In order to build a prediction model for next season I need to know how good each team was in the previous season(s). A decent and simple way to measure team quality is to use the Massey rankings, which basically just finds the points above average that each team contributes to the margin of victory of each game using Ordinary Least Squares Regression. We will get into more complicated measures later on in this post.

To do this, for each season, I need to organize the data so that each row corresponds to a game. The dependent variable (what we are trying to predict) is the margin of victory from the view of the home team. The independent variables needed will be dummay variables indicating who is home (using a + 1) and who is away (using a -1). Normally you wold also include a dummy variable for neutral site games, however the 2015 season on CFB Reference doesn’t list any info on neutral site games. So even though we have this information for every other season I’m going to have to exclude it since the overall goal of this project is to predict the coming seasons results, so we can’t just ignore we don’t have it for this year.

Let’s get started by reading in the data I’ve pulled from CFB Reference that includes the results of every FBS football game over the last 10 seasons.

```
library(readr)
library(purrr)
library(dplyr)
library(tidyr)
library(stringr)
library(lubridate)
library(broom)
options(dplyr.width = Inf)
raw_schedule <- read_csv(file = "~/Documents/fb_analysis/Datasets/cfb_schedule_05_15.csv",
col_types = cols(Date = col_date(format = "%b %d, %Y")))
## Need to add the points for the home and away teams and find what season each
## game belongs to
results <- raw_schedule %>%
mutate(Home_Points = ifelse(Winner == Home, Winner_Points, Loser_Points),
Away_Points = ifelse(Winner == Home, Loser_Points, Winner_Points),
Home_MOV = Home_Points - Away_Points,
Season = ifelse(month(Date) == 1, year(Date) - 1, year(Date))) %>%
filter(!is.na(Home_MOV))
```

Season | Week | Home | Away | Home_Points | Away_Points | Home_MOV |
---|---|---|---|---|---|---|

2005 | 1 | Arizona State | Temple | 63 | 16 | 47 |

2005 | 1 | Cincinnati | Eastern Michigan | 28 | 26 | 2 |

2005 | 1 | Connecticut | Buffalo | 38 | 0 | 38 |

2005 | 1 | Marshall | William & Mary | 36 | 24 | 12 |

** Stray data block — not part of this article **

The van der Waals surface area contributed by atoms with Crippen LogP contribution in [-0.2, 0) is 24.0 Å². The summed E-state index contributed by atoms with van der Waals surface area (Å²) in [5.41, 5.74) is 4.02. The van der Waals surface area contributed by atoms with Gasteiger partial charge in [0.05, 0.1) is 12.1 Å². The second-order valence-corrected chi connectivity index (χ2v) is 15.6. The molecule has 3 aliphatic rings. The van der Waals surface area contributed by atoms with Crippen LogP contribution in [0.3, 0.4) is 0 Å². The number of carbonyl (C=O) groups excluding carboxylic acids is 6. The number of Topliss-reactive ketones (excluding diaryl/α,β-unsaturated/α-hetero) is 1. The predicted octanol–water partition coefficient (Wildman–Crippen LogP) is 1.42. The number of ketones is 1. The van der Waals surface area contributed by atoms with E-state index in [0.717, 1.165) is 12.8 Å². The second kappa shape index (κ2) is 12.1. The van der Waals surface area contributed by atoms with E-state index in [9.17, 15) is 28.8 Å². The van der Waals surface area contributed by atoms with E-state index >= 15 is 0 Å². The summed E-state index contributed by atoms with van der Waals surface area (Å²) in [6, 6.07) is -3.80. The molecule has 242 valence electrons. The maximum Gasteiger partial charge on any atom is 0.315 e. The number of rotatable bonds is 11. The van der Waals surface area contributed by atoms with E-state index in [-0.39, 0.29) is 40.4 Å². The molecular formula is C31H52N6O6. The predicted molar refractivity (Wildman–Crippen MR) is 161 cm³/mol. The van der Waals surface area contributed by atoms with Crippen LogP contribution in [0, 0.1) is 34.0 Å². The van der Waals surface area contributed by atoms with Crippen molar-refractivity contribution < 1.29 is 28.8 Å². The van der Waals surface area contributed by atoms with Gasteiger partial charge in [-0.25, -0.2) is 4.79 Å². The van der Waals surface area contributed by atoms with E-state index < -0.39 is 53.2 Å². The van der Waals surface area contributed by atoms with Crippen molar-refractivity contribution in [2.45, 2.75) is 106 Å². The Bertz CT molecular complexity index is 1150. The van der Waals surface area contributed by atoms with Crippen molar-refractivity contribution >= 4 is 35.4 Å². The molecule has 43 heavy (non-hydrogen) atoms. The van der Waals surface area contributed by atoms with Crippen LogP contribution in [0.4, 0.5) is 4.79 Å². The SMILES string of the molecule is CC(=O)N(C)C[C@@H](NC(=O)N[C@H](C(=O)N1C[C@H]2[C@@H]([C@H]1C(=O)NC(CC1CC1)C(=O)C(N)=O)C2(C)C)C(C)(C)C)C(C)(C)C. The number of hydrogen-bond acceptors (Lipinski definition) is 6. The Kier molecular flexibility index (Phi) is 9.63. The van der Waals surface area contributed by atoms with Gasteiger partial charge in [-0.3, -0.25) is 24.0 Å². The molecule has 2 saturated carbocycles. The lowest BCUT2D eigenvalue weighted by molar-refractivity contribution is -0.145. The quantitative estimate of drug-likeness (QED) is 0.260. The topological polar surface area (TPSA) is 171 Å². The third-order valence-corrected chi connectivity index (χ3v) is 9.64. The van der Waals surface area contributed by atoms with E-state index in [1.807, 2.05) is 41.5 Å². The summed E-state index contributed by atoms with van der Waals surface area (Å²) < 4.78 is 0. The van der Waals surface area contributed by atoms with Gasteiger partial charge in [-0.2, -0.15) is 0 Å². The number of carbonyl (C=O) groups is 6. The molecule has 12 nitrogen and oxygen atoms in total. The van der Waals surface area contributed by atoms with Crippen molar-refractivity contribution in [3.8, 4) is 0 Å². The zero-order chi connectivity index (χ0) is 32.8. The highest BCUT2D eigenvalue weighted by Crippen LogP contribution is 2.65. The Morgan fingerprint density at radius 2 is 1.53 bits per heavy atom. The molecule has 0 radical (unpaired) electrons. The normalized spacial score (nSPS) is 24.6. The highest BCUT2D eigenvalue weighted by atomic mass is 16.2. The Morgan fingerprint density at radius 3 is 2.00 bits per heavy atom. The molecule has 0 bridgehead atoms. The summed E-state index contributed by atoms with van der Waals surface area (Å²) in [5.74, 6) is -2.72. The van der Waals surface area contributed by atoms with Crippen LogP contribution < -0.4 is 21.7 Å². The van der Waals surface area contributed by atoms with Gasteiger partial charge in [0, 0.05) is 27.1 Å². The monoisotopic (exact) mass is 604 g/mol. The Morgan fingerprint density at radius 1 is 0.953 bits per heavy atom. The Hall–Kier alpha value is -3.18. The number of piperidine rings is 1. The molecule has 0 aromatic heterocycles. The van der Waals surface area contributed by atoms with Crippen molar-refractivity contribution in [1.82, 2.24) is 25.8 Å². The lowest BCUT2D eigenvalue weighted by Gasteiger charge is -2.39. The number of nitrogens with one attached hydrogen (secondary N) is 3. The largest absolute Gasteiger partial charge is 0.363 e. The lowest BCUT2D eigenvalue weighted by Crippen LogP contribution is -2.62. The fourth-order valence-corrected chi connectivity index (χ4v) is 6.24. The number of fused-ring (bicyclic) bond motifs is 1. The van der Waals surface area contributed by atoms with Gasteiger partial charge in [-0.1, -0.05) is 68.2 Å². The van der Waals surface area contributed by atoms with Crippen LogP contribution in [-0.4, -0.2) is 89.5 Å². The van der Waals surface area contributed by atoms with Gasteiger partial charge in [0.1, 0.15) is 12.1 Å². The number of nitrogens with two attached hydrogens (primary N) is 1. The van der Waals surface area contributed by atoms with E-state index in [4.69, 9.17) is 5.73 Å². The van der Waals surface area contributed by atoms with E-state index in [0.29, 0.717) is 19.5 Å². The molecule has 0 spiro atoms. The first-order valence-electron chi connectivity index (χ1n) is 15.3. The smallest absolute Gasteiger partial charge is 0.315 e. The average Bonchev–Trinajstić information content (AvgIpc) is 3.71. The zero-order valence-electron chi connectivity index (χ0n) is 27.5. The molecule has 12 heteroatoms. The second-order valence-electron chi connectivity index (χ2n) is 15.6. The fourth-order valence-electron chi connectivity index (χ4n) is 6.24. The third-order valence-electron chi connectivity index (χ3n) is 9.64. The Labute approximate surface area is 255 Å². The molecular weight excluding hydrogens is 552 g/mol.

2005 | 1 | Tulsa | Minnesota | 10 | 41 | -31 |

2005 | 1 | Louisiana-Monroe | Northwestern State | 23 | 27 | -4 |

Now comes the tricky part. I need to turn this long data frame of game results into a wide format that includes the team names as variable names. I’ve written the following helper function to “stack” the teams in each game so that we don’t have to worry about having two team name columns.

```
organize_game_results <- function(df, ...){
home_teams <- df %>%
select(Season, Game_Num, Home, Home_MOV, ...) %>%
mutate(involved = 1) %>%
rename(Team = Home)
away_teams <- df %>%
select(Season, Game_Num, Away, Home_MOV, ...) %>%
mutate(involved = -1) %>%
rename(Team = Away)
return(bind_rows(home_teams, away_teams))
}
```

I’m going to do a bit of R Kung Fu but here is my basic approach:

- “Nest” the stacked team
data so that the data is grouped by Season. Since each season’s data is just
stored as a list in a column of the data frame we can use
`purrr`

’s`map`

function to perform functions on each season of data seperately. - Use the
`spread`

function from the`tidyr`

package to go from a tall to wide format - Use a linear regression to calculate the Massey Rankings
- Use the
`tidy`

function from the`broom`

package to extract the coefficient values (which are the actual team rankings) - Then unnest each season to get one data frame for our results

```
season_team_values <- results %>%
organize_game_results %>%
group_by(Season) %>%
nest() %>%
mutate(regression_df = map(data, spread, Team, involved, fill = 0),
model = map(regression_df, ~ lm(Home_MOV ~ . - Game_Num, data = .)),
team_values = map(model, tidy)) %>%
unnest(team_values) %>%
mutate(term = str_replace_all(term, fixed("`"), ""))
```

Season | term | estimate | std.error | statistic | p.value |
---|---|---|---|---|---|

2005 | (Intercept) | 3.646571 | 0.5735598 | 6.357787 | 0.0000000 |

2005 | Air Force | 31.465096 | 15.7468260 | 1.998187 | 0.0461865 |

2005 | Akron | 27.347303 | 15.5560123 | 1.757989 | 0.0793035 |

2005 | Alabama | 46.604288 | 15.6858803 | 2.971098 | 0.0030966 |

2005 | Alabama-Birmingham | 30.838248 | 15.8030438 | 1.951412 | 0.0515135 |

2005 | Appalachian State | 22.981138 | 18.3074848 | 1.255286 | 0.2099059 |

Let’s show the top 5 teams from the last 9 years. To do this I actually have to center the predictions so that the average team rating in each season is

- This is because the regression doesn’t really have any reason to make the average team value zero (or any specific value); it is just concerned with getting difference between team ratings as close to the actial margin of victory, not the rating values themselves.

### Problems

If you inspect the results you’ll see that there are some areas where we could improve our results. Here is a list off the top of my head:

- We don’t adjust for blowouts at all
- We don’t adjust for teams who only play 1 or 2 games all season. For example, Portland State beat two very bad teams in 2015 but those were their only games so they are rated as one of the best teams in the country. We could just consider all teams who only showed up 1-2 times as one team, sort of as a placeholder for “FCS” teams (the lower division of CFB).
- We don’t use a penalized regression to regularize our results at all